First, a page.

“Slow the hell down and drive defensively.” This is a crucial step in remaining safe on the road, especially during the winter months when driving conditions worsen, say executives at Lynden Transport.
As harsh weather and poor driving conditions are universal concerns for drivers and fleet managers across the country, Jim Maltby, corporate director of health, safety, security and environmental management, and Tyler Bones, safety manager of Lynden Alaska West Express, offer five tips for navigating the challenges of winter driving.
1. Have a clear ‘Stop Work’ authority program.
Work to identify fatigue and support drivers in their decisions to stay off the road. Empower drivers to make decisions. If a driver deems it unsafe to travel, then they should find a safe place to wait out the storm. Video-based safety programs, like SmartDrive, can help in identifying the issue before it becomes dangerous.
2. Plan the routes.
It’s important to know the current weather conditions and forecasts for the area drivers are traveling through. Encourage drivers to travel on major highways as they’re more likely to be plowed and maintained. Always be sure your drivers tell someone the route they’re driving.
Work closely with your state truck association as they get weather forecasts immediately and distribute them just as fast. Be sure to post these forecasts in your terminals and email them to keep all parties informed. Keep your dispatch communications working and functional.
3. Encourage safe driving habits.
Encourage drivers to stay focused and keep their head in the game. Ensure drivers are practicing top notch safety habits while on the road, including avoiding distractions and keeping focus. Remind them to keep their cell phone charged but do not use while driving.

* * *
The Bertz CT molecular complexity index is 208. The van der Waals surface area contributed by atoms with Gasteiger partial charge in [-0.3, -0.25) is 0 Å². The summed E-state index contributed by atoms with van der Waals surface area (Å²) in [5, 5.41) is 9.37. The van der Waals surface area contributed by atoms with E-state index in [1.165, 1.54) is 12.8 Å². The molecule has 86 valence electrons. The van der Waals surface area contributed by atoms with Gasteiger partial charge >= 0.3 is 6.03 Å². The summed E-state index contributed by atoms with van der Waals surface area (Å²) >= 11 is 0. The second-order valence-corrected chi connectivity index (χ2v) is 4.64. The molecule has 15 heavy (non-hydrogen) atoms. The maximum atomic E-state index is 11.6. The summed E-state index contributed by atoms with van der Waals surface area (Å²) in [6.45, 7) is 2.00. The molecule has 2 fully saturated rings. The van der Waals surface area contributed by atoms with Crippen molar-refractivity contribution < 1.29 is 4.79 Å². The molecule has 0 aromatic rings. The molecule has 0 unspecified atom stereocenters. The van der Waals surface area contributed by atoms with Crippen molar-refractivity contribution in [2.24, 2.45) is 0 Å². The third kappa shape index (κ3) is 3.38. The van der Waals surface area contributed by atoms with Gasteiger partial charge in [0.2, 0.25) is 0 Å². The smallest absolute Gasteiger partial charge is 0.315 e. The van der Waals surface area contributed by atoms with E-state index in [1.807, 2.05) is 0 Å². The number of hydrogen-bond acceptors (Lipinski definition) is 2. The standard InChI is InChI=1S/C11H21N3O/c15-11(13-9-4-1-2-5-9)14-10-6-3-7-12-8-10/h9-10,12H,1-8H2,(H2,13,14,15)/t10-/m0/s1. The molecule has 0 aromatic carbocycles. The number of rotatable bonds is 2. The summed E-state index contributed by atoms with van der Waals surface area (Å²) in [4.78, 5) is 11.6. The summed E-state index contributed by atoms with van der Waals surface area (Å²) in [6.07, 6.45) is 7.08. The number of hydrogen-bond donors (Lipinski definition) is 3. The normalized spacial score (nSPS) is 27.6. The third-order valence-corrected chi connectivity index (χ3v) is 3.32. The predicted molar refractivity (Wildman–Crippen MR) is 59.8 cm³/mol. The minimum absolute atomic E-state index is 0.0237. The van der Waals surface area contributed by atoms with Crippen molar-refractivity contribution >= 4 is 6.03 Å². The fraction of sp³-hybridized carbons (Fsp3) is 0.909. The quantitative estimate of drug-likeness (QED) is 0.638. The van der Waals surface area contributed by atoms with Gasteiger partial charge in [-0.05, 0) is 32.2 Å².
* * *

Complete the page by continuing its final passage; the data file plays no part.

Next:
Train drivers to slow down and allow more space between them and the vehicles around them, as well as maintain more braking distance than they do in decent weather.
If bad habits persist, work to identify and target persistent bad habits with constructive coaching.
4. Check equipment.
Ensure drivers take extra time to conduct a thorough equipment check before heading out on the road. Be sure windshield wipers are in excellent condition. Remove built-up snow on tractors and trailers. Verify that there is plenty of fuel and all fluids are full. Check tires and make sure chains are in perfect condition. Confirm drivers have crucial survival supplies including enough food and water, as well as a flashlight. No matter where they are, truckers can face unexpected life and death situations.
5. Arm drivers with survival gear.
Remind drivers to be prepared for long delays. Have tool kits to ensure drivers can make field repairs so they can get to a safe haven. Have arctic gear—winter boots, coveralls, gloves, sleeping bags, portable heaters, water heater, etc. Stock up on food, water and dry goods. Check emergency survival kit to ensure everything is working. Be sure gear is readily accessible and ready to grab in case the driver has to abandon their vehicle.